This is the story of the stupid things I did the year I was seventeen, the year my mother died, and how they twisted my life entire from the straight course it was set to run in.
I was born in Jarnholme, in Micklegarth, which the sea has eaten. Even then the sea ran closer each year and my father’s halls were damp, ever, with a rising salt smell. My grandfather was Arling the son of Gewis, called Greatking, who made the Jarns one people, a descendant of Tew, far back. When I was born he was dead, and my father, Gunnar Arlingsson, was king. The name the priests gave me at my secret naming was Ulf, meaning a wolf, an old name in our family, and one thought kingly and fortunate.
Before I was ten years old my father died, and his brother’s son Sweyn Rognvaldsson became king. I, as the elder of Gunnar’s sons, was considered to be his heir, especially as he had no son of his wife, Helga, but only a daughter, my cousin Hild, no shieldmaiden but rather inclined to be weak and sickly. She grew up with me and with my younger brother Arling.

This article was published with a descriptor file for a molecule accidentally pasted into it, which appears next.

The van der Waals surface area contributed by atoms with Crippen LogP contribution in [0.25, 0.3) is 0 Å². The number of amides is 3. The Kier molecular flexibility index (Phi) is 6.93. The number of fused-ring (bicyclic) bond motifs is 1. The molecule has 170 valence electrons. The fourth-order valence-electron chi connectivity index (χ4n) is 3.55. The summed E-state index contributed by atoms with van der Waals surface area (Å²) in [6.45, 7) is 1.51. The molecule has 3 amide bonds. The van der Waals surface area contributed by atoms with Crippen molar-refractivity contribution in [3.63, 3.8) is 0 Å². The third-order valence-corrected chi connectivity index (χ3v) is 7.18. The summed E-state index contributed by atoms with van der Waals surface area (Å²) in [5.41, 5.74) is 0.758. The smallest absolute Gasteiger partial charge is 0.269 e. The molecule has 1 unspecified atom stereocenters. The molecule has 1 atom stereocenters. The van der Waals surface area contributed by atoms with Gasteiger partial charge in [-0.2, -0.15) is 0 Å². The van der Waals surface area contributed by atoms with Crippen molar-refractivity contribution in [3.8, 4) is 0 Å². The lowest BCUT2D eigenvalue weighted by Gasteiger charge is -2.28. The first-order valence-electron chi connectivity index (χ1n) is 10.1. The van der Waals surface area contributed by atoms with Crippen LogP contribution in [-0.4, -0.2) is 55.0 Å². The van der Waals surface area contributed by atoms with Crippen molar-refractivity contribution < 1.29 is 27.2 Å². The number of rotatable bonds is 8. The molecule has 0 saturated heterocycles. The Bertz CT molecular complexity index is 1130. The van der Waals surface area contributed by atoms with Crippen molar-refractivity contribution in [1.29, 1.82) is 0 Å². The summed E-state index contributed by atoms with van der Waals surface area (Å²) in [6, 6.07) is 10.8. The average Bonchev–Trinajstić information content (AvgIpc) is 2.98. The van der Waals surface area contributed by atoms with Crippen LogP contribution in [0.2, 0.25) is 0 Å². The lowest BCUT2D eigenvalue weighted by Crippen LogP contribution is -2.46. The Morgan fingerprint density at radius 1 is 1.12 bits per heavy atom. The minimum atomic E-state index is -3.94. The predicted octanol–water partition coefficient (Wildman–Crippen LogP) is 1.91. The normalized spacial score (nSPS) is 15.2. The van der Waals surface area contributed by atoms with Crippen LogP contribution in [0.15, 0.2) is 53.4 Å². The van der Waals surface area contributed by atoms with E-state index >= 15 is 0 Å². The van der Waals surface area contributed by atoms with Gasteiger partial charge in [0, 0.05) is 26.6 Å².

Helga and my mother were considered jointly the first ladies of the land. My mother’s name was Athel Hengistsdottar, but she was always called Gudrede, meaning “wise counsellor”, for Sweyn, and my father before him, valued her advice almost as if she had been a man. She was the daughter of that Hengist who left Jarnholme with the intention of conquering Tir Tanagiri, as many have before and after him, and who made himself king of that part of the land that was called before Bricinia but afterwards Cennet. Thus she was a direct descendant in only four generations from Gangrader himself.
When she died, in my first grief I raged and wept and shouted against the gods, and Gangrader himself came to me as I sat on the shore and spoke gently to me and promised me many things.